We need a complete change of approach and system of determining resource allocation at both state and federal levels. An approach that creates significant wealth must be adopted to reverse the growing trend of economic deprivation, and we need to transform Nigeria from being seen and classified as a poor country to a rich one. Now we need to start creating wealth for our nation to turn things around.
There is a need to classify our states or regions by economic activities. For instance, each state or region is suited for one or two major economic activities. And, we all know this simple economics – the theory of competitive advantage. When resources are targeted at the economic potential of a state, the state will start to grow again. There has to be a balance between investing in long term development projects like building highways and investing in human capital development and other projects that immediately impact on the people. There is a disconnect between the natural endowments of our states and the economic activities taking place there. That is why we are not creating wealth. At this point in our developmental history, we all need to look inwards and use our God-given resources to create wealth for our people. It’s like every state or region has to be run like an industry, using our competitive advantage to create wealth, otherwise things are going to remain the same or get worse in the years to come.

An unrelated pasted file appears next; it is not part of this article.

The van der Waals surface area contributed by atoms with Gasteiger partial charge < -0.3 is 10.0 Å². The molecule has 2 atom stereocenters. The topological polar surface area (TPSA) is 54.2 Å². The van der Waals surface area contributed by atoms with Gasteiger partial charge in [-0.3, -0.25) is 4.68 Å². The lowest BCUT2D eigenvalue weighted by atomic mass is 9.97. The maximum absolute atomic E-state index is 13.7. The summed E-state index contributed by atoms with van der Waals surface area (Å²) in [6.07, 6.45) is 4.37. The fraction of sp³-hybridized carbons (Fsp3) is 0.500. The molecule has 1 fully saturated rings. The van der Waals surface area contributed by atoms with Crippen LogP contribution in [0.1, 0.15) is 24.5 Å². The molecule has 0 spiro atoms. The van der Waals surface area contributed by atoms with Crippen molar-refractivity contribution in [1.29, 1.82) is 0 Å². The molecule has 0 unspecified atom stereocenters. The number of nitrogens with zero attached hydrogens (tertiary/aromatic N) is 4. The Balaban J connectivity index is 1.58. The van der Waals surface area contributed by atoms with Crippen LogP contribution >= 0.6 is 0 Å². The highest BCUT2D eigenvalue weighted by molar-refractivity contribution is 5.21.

Let us look at some states in United States for example and see what determine their wealth and level of economic activities. Here are a few examples; Nebraska and Iowa are agricultural states. This is what defines their sustenance. This is their primary industry. Most other activities centre around or evolve from agriculture, the main stay. As expected, agriculture is their largest source of employment and revenue. Likewise, other states have different and unique economic main stay: Michigan – automobile manufacturing, Maine – export of lobsters to the whole world; North Dakota – domestic oil industry, shale production and refineries; Wyoming; mining; Hawai – beautiful beaches and tourism; Texas – oil; Nevada – gaming and tourism, etc.
Here in Nigeria, we have not even mapped the economic activities that each state should focus on for its development. Instead we are all looking at the oil in the Niger Delta. The only thing we hear and read about is that certain amount, may be N620bn, was shared among the states in one month or the other. Once it is ready, every governor quickly dispatches someone to Abuja to run after his state’s share, spend the money and wait for the next call. We have done this since we abandoned the pre-1966 regional system when regions successfully produced and relied on different agricultural produce for their development. It is clear that the current system is not taking us anywhere. The young people, graduates et al all over the country whose fortunes and welfare are supposed to be tied to the fortunes of their states are nowhere in the equation. How many of them can the few banks, hotels, insurance companies or even state and federal governments engage?